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Destination Cleveland projects 'significant job losses,' reduced tax revenues in Cuyahoga County due to COVID-19's 'devastating' impact on tourism

Following a record-setting 2019, the county is expected to lose as much as two-thirds of its visitors in 2020.

CLEVELAND — Destination Cleveland has released its projections regarding Cuyahoga County’s final tourism numbers for 2020. Unfortunately, the outlook is not good.

Cuyahoga’s top tourism organization brought in Adam Sacks of Tourism Economics to forecast the upcoming year, and he predicts visitation to the county this year will fall by as much as 67% from 2019 due to the ongoing COVID-19 pandemic. Coupled with reduced tax revenue, this will lead to “significant permanent job loss,” and Sacks says the county likely won’t return to normal levels until 2024.

"As a health crisis combined with an economic crisis, it will take longer for the travel and tourism industry to recover than its resurgence following the Great Recession of 2008," Sacks said.

The United States has struggled to get a handle on the coronavirus crisis, with by far the highest number of cases and deaths of any country in the world. While Ohio has fared better than most states, the economic shutdown back in the spring had a devastating effect on the state’s economy, a hardship felt across much of the rest of America.

Businesses are gradually reopening, but case numbers are now at their highest levels of the pandemic. In addition, Cuyahoga County is now in danger of rising to a Level 4 "purple" alert in the Ohio Department of Health’s COVID-19 system.

RELATED: What happens if an Ohio county reaches Level 4 'purple' coronavirus risk level?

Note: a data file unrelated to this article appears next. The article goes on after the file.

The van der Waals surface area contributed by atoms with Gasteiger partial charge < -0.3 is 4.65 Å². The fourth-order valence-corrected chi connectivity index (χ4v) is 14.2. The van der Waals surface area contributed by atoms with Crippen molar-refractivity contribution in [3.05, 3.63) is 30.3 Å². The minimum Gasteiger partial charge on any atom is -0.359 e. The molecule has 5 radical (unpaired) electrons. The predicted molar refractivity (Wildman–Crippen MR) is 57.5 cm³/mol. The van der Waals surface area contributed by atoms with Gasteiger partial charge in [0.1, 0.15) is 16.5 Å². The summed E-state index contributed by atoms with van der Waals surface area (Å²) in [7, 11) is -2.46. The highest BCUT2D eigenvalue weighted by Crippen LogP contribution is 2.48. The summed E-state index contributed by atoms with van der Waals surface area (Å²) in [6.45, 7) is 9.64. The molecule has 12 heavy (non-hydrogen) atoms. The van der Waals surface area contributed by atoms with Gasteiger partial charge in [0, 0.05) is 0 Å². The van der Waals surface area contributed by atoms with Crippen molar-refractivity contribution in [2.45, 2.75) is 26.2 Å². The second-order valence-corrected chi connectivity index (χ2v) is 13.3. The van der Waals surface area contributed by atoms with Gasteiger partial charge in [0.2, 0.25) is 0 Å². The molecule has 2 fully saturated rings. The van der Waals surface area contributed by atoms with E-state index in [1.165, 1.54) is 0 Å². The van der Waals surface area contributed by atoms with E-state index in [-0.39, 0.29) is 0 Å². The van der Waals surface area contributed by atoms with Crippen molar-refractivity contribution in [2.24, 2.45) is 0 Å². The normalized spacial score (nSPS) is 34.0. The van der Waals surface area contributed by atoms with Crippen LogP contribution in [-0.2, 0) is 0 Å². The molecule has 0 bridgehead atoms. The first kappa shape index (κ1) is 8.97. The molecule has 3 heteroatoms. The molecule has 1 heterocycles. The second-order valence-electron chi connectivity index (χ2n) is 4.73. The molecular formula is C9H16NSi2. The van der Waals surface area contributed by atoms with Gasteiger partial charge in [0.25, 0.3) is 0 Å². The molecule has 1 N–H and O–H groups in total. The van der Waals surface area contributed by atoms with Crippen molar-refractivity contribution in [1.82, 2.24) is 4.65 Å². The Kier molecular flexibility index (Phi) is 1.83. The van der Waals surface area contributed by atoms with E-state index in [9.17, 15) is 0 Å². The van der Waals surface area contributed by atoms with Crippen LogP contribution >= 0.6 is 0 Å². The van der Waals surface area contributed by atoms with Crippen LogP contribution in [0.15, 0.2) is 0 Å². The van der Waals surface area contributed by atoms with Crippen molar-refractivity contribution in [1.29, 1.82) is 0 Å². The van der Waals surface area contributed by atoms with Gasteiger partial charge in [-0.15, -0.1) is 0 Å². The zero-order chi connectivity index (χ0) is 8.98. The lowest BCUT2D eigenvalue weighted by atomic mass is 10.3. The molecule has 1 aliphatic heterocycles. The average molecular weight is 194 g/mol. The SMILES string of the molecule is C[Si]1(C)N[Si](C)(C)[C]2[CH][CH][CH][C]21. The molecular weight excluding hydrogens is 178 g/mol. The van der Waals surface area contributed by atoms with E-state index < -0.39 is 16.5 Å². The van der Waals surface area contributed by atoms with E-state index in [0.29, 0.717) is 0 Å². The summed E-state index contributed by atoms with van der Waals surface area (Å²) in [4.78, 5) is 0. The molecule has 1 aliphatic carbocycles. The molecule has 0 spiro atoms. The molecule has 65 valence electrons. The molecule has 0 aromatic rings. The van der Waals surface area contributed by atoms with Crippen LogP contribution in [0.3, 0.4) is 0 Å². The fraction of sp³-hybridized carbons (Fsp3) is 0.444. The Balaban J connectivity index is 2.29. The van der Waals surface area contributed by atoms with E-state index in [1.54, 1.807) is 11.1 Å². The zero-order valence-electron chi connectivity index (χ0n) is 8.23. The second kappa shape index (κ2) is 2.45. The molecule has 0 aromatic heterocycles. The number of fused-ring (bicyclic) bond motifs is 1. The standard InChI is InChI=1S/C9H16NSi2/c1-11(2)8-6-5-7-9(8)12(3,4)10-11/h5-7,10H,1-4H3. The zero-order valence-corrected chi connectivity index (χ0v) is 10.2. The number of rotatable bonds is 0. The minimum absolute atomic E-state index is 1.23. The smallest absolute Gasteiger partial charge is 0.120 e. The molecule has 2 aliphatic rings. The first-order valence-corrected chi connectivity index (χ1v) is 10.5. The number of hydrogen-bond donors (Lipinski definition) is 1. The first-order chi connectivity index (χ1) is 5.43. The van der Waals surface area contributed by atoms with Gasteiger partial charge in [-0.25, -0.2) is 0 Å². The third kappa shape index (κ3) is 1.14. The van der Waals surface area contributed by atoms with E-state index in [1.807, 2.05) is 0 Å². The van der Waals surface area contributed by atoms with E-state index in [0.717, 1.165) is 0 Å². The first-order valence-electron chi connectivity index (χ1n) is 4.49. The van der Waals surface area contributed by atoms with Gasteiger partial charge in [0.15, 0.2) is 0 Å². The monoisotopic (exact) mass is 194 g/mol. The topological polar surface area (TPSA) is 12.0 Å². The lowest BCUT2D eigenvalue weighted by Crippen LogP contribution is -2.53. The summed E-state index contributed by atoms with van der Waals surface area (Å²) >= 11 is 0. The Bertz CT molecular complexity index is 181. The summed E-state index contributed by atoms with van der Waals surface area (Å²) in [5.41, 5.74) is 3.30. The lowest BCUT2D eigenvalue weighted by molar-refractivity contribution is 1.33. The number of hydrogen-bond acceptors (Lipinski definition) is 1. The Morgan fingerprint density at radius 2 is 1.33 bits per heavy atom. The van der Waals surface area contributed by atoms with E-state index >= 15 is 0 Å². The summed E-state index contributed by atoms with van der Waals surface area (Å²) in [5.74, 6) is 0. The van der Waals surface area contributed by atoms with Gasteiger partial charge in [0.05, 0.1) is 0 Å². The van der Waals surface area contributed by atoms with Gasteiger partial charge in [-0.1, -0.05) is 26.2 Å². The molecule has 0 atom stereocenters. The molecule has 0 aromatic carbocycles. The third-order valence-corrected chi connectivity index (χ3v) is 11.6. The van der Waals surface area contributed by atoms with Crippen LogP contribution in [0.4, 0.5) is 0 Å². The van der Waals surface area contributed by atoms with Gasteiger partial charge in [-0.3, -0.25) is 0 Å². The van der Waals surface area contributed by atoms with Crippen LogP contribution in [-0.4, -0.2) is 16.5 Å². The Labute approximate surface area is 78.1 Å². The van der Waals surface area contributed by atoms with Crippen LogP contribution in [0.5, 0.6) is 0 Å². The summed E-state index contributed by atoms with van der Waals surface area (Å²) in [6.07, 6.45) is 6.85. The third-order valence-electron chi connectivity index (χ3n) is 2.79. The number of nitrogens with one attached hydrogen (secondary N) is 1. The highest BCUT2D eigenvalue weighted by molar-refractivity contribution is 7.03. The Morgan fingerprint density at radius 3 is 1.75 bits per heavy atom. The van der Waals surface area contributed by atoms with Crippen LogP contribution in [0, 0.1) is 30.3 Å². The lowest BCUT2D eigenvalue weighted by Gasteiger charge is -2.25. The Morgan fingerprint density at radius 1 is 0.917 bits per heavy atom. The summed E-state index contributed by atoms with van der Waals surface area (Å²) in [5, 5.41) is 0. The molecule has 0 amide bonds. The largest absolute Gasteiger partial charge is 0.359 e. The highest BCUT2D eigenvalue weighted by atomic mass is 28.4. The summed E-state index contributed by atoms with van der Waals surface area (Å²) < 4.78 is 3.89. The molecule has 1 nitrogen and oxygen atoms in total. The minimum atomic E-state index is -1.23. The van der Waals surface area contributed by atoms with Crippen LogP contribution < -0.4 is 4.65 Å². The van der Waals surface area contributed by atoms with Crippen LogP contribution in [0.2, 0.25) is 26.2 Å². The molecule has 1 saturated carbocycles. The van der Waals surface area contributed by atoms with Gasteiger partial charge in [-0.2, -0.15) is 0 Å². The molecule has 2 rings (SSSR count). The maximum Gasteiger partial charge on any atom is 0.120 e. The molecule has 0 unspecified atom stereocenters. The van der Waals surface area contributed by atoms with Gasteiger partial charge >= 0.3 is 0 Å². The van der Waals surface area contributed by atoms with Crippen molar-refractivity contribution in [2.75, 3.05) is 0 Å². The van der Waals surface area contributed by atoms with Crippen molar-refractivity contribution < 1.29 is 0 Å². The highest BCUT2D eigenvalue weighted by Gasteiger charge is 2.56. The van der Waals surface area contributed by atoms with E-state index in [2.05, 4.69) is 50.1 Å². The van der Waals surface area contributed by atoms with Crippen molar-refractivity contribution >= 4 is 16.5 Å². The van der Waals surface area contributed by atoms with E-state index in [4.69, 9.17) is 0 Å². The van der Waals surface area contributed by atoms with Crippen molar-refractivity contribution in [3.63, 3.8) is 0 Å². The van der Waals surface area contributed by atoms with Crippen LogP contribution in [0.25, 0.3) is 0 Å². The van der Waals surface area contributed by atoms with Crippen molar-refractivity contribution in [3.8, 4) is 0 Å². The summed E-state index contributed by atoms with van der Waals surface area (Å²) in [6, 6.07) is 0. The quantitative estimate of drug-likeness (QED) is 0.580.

The economic projections are particularly disheartening given the growth that has occurred in Northeast Ohio over the past decade, and Destination Cleveland confirms 2019 saw a record 19.6 million visitors to Cuyahoga County. These tourists, the group says, provided a total economic impact of $9.7 billion along with $1.2 billion in tax revenues, saving each county household an estimated $1,150 last year.

Destination Cleveland president and CEO David Gilbert added:

"While it’s been a tremendously challenging 2020, it’s important that we celebrate travel and tourism’s continued position as a growth industry for Cuyahoga County in 2019. The region was on its way to achieving Destination Cleveland’s goal of 20 million annual visitors by the end of 2020 with a ninth consecutive record-breaking year and our visitation growth rate again exceeding that of the nation and the state. Travel and tourism remains a key industry for Cleveland’s future."

In the meantime, Destination Cleveland is working to keep businesses running through its “CLEAN COMMITTED” program, which encourages health and safety protocols and also helps direct residents to places with best practices. This will evolve and continue as locations look to adapt to the colder winter months.

Roughly 70,000 jobs in Cuyahoga County depend on local tourism, according to officials; it is unknown just how many could be lost in the current recession.